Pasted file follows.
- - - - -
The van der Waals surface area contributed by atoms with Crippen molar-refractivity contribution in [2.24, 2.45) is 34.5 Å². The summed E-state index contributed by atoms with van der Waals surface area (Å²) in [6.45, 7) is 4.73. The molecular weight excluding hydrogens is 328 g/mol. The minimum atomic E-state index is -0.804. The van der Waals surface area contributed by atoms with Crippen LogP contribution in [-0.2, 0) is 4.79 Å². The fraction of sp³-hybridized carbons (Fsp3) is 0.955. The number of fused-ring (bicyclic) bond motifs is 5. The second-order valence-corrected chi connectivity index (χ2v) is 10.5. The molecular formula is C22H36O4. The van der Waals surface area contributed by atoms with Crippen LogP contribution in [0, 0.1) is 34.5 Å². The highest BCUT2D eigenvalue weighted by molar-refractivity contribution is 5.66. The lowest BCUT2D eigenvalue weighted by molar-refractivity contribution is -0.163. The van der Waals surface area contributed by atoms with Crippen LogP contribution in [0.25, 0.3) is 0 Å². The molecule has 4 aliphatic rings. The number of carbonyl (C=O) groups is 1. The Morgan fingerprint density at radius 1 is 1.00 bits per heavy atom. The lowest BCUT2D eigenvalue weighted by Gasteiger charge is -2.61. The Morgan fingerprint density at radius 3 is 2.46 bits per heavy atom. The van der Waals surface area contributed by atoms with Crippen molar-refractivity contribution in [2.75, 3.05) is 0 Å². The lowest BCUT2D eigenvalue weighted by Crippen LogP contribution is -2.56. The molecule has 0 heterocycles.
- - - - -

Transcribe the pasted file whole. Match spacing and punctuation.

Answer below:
The van der Waals surface area contributed by atoms with Crippen molar-refractivity contribution in [2.24, 2.45) is 34.5 Å². The summed E-state index contributed by atoms with van der Waals surface area (Å²) in [6.45, 7) is 4.73. The molecular weight excluding hydrogens is 328 g/mol. The minimum atomic E-state index is -0.804. The van der Waals surface area contributed by atoms with Crippen LogP contribution in [-0.2, 0) is 4.79 Å². The fraction of sp³-hybridized carbons (Fsp3) is 0.955. The number of fused-ring (bicyclic) bond motifs is 5. The second-order valence-corrected chi connectivity index (χ2v) is 10.5. The molecular formula is C22H36O4. The van der Waals surface area contributed by atoms with Crippen LogP contribution in [0, 0.1) is 34.5 Å². The highest BCUT2D eigenvalue weighted by molar-refractivity contribution is 5.66. The lowest BCUT2D eigenvalue weighted by molar-refractivity contribution is -0.163. The van der Waals surface area contributed by atoms with Crippen LogP contribution in [0.25, 0.3) is 0 Å². The molecule has 4 aliphatic rings. The number of carbonyl (C=O) groups is 1. The Morgan fingerprint density at radius 1 is 1.00 bits per heavy atom. The lowest BCUT2D eigenvalue weighted by Gasteiger charge is -2.61. The Morgan fingerprint density at radius 3 is 2.46 bits per heavy atom. The van der Waals surface area contributed by atoms with Crippen molar-refractivity contribution in [2.75, 3.05) is 0 Å². The lowest BCUT2D eigenvalue weighted by Crippen LogP contribution is -2.56. The molecule has 0 heterocycles.